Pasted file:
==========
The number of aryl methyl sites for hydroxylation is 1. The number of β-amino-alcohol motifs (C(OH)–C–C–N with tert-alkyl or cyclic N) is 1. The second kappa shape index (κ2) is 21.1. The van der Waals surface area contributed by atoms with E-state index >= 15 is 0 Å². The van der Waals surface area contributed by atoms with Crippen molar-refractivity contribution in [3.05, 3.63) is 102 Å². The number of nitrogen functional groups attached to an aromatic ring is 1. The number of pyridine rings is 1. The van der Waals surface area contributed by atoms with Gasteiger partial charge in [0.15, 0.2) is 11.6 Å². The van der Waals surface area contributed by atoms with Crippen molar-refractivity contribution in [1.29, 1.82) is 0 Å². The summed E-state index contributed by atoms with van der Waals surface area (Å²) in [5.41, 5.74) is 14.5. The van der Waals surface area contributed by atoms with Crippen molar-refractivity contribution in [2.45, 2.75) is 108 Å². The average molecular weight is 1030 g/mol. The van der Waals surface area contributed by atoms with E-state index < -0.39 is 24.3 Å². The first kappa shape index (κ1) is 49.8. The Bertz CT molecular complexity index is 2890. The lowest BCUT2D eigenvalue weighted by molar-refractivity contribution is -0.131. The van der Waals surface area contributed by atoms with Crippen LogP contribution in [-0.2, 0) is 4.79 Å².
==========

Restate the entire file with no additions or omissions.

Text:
The number of aryl methyl sites for hydroxylation is 1. The number of β-amino-alcohol motifs (C(OH)–C–C–N with tert-alkyl or cyclic N) is 1. The second kappa shape index (κ2) is 21.1. The van der Waals surface area contributed by atoms with E-state index >= 15 is 0 Å². The van der Waals surface area contributed by atoms with Crippen molar-refractivity contribution in [3.05, 3.63) is 102 Å². The number of nitrogen functional groups attached to an aromatic ring is 1. The number of pyridine rings is 1. The van der Waals surface area contributed by atoms with Gasteiger partial charge in [0.15, 0.2) is 11.6 Å². The van der Waals surface area contributed by atoms with Crippen molar-refractivity contribution in [1.29, 1.82) is 0 Å². The summed E-state index contributed by atoms with van der Waals surface area (Å²) in [5.41, 5.74) is 14.5. The van der Waals surface area contributed by atoms with Crippen molar-refractivity contribution in [2.45, 2.75) is 108 Å². The average molecular weight is 1030 g/mol. The van der Waals surface area contributed by atoms with E-state index < -0.39 is 24.3 Å². The first kappa shape index (κ1) is 49.8. The Bertz CT molecular complexity index is 2890. The lowest BCUT2D eigenvalue weighted by molar-refractivity contribution is -0.131. The van der Waals surface area contributed by atoms with Crippen LogP contribution in [-0.2, 0) is 4.79 Å².